6. In this second study Dr Miller conveniently forgets to mention one critical finding: this showed a statistically significant reduction in cancer rates. If a drug got these same results, it would be big, positive news.
  7. There is no information about the qualifications, background and affiliations of the two investigators involved in these studies. They may well have been affiliated to Big Pharma in some way. Similarly, the claim is that “additional references from outside experts” were obtained. Which experts… what are their affiliations?
  8. In this context, this cautionary information about medical studies is worth noting.


Quote #Three from Annals of Internal Medicine editorial:


Third, Lamas and associates (4) assessed the potential benefits of a high-dose, 28-component multivitamin supplement in 1708 men and women with a previous myocardial infarction participating in TACT (Trial to Assess Chelation Therapy). After a median follow-up of 4.6 years, there was no significant difference in recurrent cardiovascular events with multivitamins compared with placebo (hazard ratio, 0.89 [95% CI, 0.75 to 1.07]). The trial was limited by high rates of nonadherence and dropouts.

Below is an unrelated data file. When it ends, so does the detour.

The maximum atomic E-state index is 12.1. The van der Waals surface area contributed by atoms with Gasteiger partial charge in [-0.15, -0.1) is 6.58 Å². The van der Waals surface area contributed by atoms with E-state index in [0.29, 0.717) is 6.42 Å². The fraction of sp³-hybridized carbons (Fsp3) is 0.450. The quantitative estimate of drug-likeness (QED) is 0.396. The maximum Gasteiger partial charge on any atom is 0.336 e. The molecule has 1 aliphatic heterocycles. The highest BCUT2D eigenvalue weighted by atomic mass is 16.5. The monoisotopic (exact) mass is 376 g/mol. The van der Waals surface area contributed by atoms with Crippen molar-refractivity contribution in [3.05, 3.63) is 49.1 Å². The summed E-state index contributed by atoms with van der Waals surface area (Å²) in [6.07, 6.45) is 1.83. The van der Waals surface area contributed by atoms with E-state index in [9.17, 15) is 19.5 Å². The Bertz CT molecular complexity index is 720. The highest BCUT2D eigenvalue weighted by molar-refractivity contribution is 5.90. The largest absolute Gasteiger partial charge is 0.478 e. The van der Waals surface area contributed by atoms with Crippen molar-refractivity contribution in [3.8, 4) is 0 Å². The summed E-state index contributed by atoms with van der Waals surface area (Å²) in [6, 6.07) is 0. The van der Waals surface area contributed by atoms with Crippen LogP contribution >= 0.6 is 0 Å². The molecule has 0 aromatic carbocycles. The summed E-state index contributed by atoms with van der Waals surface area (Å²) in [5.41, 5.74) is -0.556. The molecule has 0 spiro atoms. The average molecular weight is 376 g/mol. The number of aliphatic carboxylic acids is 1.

Our response:


  1. Once again, we would suggest the premise for this study is flawed: can one realistically expect to see any improvement in cognitive ability with just a multi-vitamin on its own? Unlikely. To get improvements in this area, the health of your neuro-transmitters need to be improved, and for this they need more assistance than they can get with straight vitamins.

  2. We also have no idea about the quality, form, potency, bioavailability and dose of this multi-vitamin.

    For example, take Vitamin E. The form is critical to its efficacy. Most multi-vitamins use synthetic vitamin E in the form of alpha-tocopherol. But on its own, this has little effect. The most bioavailable Vitamin E is natural and contains a synergistic balance of eight health boosting nutrients: four tocopherols (Alpha, Beta, Gamma, Delta) and four tocotrienols (Alpha, Beta, Gamma, Delta). This combination has been shown to quench peroxynitrite, the vicious free radical which plays a major role in the development of age-related memory decline!

    Therefore, you need a balance of all eight nutrients to experience the maximum power of Vitamin E.

    Another example relates to Vitamin B6. Its full healing power can only be realised if it’s in the most bio-available Pyriodoxal-5-phospate form